In this EduCause Review blog post, Camille Dickson-Deane (Educational/Instructional Design Consultant at the University of Melbourne) and Tutaleni I. Asino (Assistant Professor of Educational Technology at Oklahoma State University) offer a quick refresher on the origins of instructional design, which is especially valuable because the demand for what we do is increasing. As Kyle Peck reminds us, “a ‘perfect storm’ of forces both within and outside education are about to accelerate the evolution of learning and learning design, increasing the demand for well-prepared learning designers, learning-related tool builders, and learning-related researchers.” The importance of employing those who design instruction has risen exponentially.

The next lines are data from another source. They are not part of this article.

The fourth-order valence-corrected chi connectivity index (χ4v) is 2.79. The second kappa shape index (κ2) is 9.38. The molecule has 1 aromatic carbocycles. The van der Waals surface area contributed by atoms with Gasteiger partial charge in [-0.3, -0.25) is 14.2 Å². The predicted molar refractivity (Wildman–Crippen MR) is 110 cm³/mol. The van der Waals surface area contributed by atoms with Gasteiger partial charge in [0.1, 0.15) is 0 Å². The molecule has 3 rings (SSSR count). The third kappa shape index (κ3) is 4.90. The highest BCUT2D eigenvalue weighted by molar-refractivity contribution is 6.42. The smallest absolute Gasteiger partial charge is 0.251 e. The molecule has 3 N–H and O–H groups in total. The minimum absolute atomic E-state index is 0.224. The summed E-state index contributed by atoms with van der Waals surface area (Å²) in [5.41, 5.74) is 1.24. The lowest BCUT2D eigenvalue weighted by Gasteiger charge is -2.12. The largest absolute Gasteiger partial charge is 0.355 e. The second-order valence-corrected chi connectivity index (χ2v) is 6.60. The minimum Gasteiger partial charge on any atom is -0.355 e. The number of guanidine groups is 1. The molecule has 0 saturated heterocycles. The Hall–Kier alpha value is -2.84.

CoP Note: Adult learning theory suggests that problem solving, especially that which connects with current or prior learner experiences, is among the most effective methods for teaching adult and nontraditional learners (see Knowles, 1975, among other resources). Adult pedagogues are right to ask about the kinds of instructional designs that will be most effective for adult learners. This post doesn’t provide the answers as they relate to adult learner, but it does provide questions to ask and approaches to take that can help teachers develop successful instructional designs.